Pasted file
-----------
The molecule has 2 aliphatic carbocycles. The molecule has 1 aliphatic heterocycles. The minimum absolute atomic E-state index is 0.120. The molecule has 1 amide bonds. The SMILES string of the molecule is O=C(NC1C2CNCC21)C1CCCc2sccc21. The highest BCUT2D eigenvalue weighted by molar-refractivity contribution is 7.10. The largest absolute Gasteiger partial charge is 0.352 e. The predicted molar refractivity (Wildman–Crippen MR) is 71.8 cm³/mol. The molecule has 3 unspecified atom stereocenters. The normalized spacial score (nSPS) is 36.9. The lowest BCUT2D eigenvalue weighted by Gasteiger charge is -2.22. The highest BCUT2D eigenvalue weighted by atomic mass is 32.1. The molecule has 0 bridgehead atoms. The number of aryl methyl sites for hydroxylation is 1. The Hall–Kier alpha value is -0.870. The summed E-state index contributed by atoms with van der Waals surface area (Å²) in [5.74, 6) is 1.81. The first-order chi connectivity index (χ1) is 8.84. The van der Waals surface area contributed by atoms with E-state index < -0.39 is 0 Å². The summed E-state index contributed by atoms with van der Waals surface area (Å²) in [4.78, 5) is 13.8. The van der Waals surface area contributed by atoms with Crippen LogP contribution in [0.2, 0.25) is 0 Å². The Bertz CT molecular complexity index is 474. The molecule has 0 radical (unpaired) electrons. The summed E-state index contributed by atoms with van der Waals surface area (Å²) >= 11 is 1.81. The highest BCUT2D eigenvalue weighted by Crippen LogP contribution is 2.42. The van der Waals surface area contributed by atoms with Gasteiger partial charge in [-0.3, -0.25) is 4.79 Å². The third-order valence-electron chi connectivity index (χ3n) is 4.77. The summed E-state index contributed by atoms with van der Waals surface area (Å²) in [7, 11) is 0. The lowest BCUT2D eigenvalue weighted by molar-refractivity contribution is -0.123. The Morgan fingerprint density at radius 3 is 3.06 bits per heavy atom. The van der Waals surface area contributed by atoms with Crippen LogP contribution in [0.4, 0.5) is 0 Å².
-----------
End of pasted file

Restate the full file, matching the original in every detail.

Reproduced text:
The molecule has 2 aliphatic carbocycles. The molecule has 1 aliphatic heterocycles. The minimum absolute atomic E-state index is 0.120. The molecule has 1 amide bonds. The SMILES string of the molecule is O=C(NC1C2CNCC21)C1CCCc2sccc21. The highest BCUT2D eigenvalue weighted by molar-refractivity contribution is 7.10. The largest absolute Gasteiger partial charge is 0.352 e. The predicted molar refractivity (Wildman–Crippen MR) is 71.8 cm³/mol. The molecule has 3 unspecified atom stereocenters. The normalized spacial score (nSPS) is 36.9. The lowest BCUT2D eigenvalue weighted by Gasteiger charge is -2.22. The highest BCUT2D eigenvalue weighted by atomic mass is 32.1. The molecule has 0 bridgehead atoms. The number of aryl methyl sites for hydroxylation is 1. The Hall–Kier alpha value is -0.870. The summed E-state index contributed by atoms with van der Waals surface area (Å²) in [5.74, 6) is 1.81. The first-order chi connectivity index (χ1) is 8.84. The van der Waals surface area contributed by atoms with E-state index < -0.39 is 0 Å². The summed E-state index contributed by atoms with van der Waals surface area (Å²) in [4.78, 5) is 13.8. The van der Waals surface area contributed by atoms with Crippen LogP contribution in [0.2, 0.25) is 0 Å². The Bertz CT molecular complexity index is 474. The molecule has 0 radical (unpaired) electrons. The summed E-state index contributed by atoms with van der Waals surface area (Å²) >= 11 is 1.81. The highest BCUT2D eigenvalue weighted by Crippen LogP contribution is 2.42. The van der Waals surface area contributed by atoms with Gasteiger partial charge in [-0.3, -0.25) is 4.79 Å². The third-order valence-electron chi connectivity index (χ3n) is 4.77. The summed E-state index contributed by atoms with van der Waals surface area (Å²) in [7, 11) is 0. The lowest BCUT2D eigenvalue weighted by molar-refractivity contribution is -0.123. The Morgan fingerprint density at radius 3 is 3.06 bits per heavy atom. The van der Waals surface area contributed by atoms with Crippen LogP contribution in [0.4, 0.5) is 0 Å².